Bangladesh Youth Enterprise Advice and Helpcentre (B’YEAH), Youth Business International’s member in Bangladesh, is supporting entrepreneurs from underserved communities in urban and rural areas, including young people, women, and migrants, all of whom are being significantly affected by the pandemic.
B'YEAH's Programme Director, Mahadhe Hasan, tells us more about the organisation's response in Bangladesh.
The garment sector, central to our economy, has been badly affected by disruptions to supply chains. Ongoing lockdowns across export destinations have led to buyers cancelling or postponing orders. Factories have shut down and workers have been sent back to their villages. Fewer migrant workers can send money from abroad back to their families and this is being particularly felt in rural areas where families often rely upon this money for their subsistence.
Small businesses are facing multiple challenges. Many are at risk of being completely wiped out. Market demand has fallen, employees have left cities to return home, and limited connectivity and digital skills are making moving operations online very challenging.
As a result, many business owners are struggling to meet daily costs and are in urgent need of emergency support. Government support to date has been inadequate. At B’YEAH we are very concerned that low-income business owners are particularly vulnerable during these difficult times, especially as they rarely have access to social protection schemes.
We are moving our business counselling and mentoring services online, drawing on our extensive network of business experts and financial institutions. We are also delivering online training for business owners in key topics, such as how to review and adapt business models, and supporting business owners to identify and access financial support available.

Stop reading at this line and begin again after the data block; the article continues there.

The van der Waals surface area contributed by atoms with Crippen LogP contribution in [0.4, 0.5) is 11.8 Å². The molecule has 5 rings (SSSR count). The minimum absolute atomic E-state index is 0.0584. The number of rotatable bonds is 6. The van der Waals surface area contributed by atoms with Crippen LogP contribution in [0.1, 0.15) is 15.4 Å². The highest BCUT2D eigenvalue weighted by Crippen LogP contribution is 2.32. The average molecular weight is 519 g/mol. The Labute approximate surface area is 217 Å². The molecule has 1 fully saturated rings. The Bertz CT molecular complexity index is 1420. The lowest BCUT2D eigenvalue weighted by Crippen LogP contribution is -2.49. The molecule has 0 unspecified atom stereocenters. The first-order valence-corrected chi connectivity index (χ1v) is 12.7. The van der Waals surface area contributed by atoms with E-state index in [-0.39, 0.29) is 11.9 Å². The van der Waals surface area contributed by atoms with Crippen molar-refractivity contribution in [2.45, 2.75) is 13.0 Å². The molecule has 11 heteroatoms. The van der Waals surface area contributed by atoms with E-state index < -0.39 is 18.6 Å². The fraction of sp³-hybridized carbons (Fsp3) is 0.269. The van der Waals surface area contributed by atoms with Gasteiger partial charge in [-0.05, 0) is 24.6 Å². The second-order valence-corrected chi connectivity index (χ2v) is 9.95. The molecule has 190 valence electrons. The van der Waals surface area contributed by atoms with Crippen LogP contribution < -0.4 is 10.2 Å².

As part of YBI’s COVID-19 Rapid Response and Recovery Programme, funded by Google.org, we are creating an online hub where entrepreneurs can find useful resources and tools and share their own experiences and tips. We are also setting up an Innovation Lab that will help struggling small business owners to identify new business opportunities during this challenging time.
Two things. Firstly, entrepreneurs have to be crisis resilient at all times. In the current context, this includes having the digital capabilities to continue operating and stay connected to customers. Secondly, while financial support is critical, many of the entrepreneurs we are supporting are most concerned about accessing advice and support that can help them adapt their businesses. They want to remain self-sufficient and independent, even at this difficult time.
"In Bangladesh, small businesses are key for employment generation and poverty alleviation. Supporting them means supporting the youth and future of Bangladesh.” Mahadhe Hasan, B’YEAH
Now is the time for business owners to innovate and adapt their business models; from moving online and offering home delivery to diversifying their product range. Like the rest of the world, Bangladesh is heading towards a serious recession. Ensuring food security will be crucial to avoiding shortages and possible famine. Small businesses can play a critical role in this and the recovery effort more broadly.
In Bangladesh, small businesses are key for employment generation and poverty alleviation. Supporting them means supporting the youth and future of Bangladesh.
Read more about our global response to the COVID-19 crisis here.